• With this knowledge, getting started with Bitcoin should be easier than you thought.

Set up a multisig wallet

Connect your mobile wallet to your node

Connect with Electrum Personal Server

Next step in our tutorial: Electrum Personal Server.

So far we have:

  • a node to validate the blockchain ( Bitcoin Core )
  • an interface to manage our addresses and make our transactions ( Electrum )
  • a hardware wallet to protect our private keys ( Ledger )

We have a problem: Electrum is a thin client, i.e. it does not contain the blockchain and does not validate transactions. Electrum is unable to find the outputs attached to the addresses of your wallet, nor to build transactions because it requires access to the blockchain.

Electrum Servers

When you launch Electrum, you are actually connecting to a server that contains a Bitcoin node and can provide you with the information you need. By default Electrum will automatically connect to a server from a list of available servers that you can consult by clicking on the big green dot at the bottom right of the Electrum window. By unchecking the “Select a server automatically” box, you can choose the server to which you will connect.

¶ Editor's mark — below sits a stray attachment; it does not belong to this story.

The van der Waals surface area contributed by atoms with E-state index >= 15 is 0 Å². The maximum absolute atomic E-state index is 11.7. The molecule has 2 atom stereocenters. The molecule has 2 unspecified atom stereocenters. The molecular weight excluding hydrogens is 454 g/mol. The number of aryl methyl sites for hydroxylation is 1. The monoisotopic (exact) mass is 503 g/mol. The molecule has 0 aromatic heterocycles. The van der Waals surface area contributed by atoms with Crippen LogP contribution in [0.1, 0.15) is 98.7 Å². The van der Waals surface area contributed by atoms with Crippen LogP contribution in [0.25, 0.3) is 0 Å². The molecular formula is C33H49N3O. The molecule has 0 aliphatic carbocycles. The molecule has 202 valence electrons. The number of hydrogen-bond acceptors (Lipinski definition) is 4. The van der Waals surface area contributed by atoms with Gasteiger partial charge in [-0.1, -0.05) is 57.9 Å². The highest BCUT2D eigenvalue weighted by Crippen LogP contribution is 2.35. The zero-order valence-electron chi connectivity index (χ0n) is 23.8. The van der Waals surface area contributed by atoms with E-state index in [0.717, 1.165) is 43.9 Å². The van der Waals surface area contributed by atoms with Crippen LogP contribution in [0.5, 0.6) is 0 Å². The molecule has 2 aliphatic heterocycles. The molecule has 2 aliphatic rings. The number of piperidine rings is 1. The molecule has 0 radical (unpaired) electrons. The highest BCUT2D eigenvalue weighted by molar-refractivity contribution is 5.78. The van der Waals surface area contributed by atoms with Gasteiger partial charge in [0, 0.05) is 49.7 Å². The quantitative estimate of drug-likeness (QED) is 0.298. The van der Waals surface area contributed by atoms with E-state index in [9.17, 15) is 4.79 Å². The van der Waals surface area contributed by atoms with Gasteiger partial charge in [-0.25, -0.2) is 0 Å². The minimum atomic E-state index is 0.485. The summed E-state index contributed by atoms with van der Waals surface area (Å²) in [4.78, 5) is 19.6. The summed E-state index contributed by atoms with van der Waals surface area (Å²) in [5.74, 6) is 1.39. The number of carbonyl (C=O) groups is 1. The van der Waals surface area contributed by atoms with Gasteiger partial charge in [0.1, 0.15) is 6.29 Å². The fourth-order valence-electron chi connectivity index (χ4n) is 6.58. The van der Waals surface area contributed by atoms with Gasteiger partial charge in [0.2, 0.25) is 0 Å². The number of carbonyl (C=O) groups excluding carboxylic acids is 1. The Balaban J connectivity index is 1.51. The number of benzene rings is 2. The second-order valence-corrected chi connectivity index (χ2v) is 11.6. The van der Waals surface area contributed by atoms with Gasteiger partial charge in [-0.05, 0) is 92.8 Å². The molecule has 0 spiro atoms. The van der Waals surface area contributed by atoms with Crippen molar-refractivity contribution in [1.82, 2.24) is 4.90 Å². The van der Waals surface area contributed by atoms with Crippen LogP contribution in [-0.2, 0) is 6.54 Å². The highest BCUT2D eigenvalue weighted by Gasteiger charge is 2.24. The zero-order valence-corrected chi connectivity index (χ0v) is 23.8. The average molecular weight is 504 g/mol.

The problem is that we installed Bitcoin Core on purpose to be autonomous on the Bitcoin network, but by using Electrum we cannot leverage our node to get the information Electrum needs on the blockchain !

One solution would be to run our own Electrum server, but this is expensive and requires a powerful machine, because we must keep all the unspent outputs in memory in order to be able to respond quickly to requests from several clients.

This is why Chris Belcher developed Electrum Personal Server, which as the name suggests is a personal Electrum server, therefore simplified and lighter that you can install with your own Bitcoin Core node to replace the Electrum servers “public”.

Retrieve the main public key of your wallet

To track our wallet created (or imported) in Electrum inside EPS, we need its main public key (master pubkey).

Today most wallets are Hierarchical Deterministic (HD). This barbaric term simply means that they always create the same Bitcoin addresses in the same order, which was not the case with previous wallets which generated addresses randomly.

To do this, an HD wallet uses a “master” or primary public key, from which all addresses are derived. To put it another way, this means that if two software or even two different machines have this public key, they will both generate the same addresses in the same order.

EPS uses this feature to track your addresses. This is why we are going to retrieve the public key in Electrum to be able to enter it in EPS later: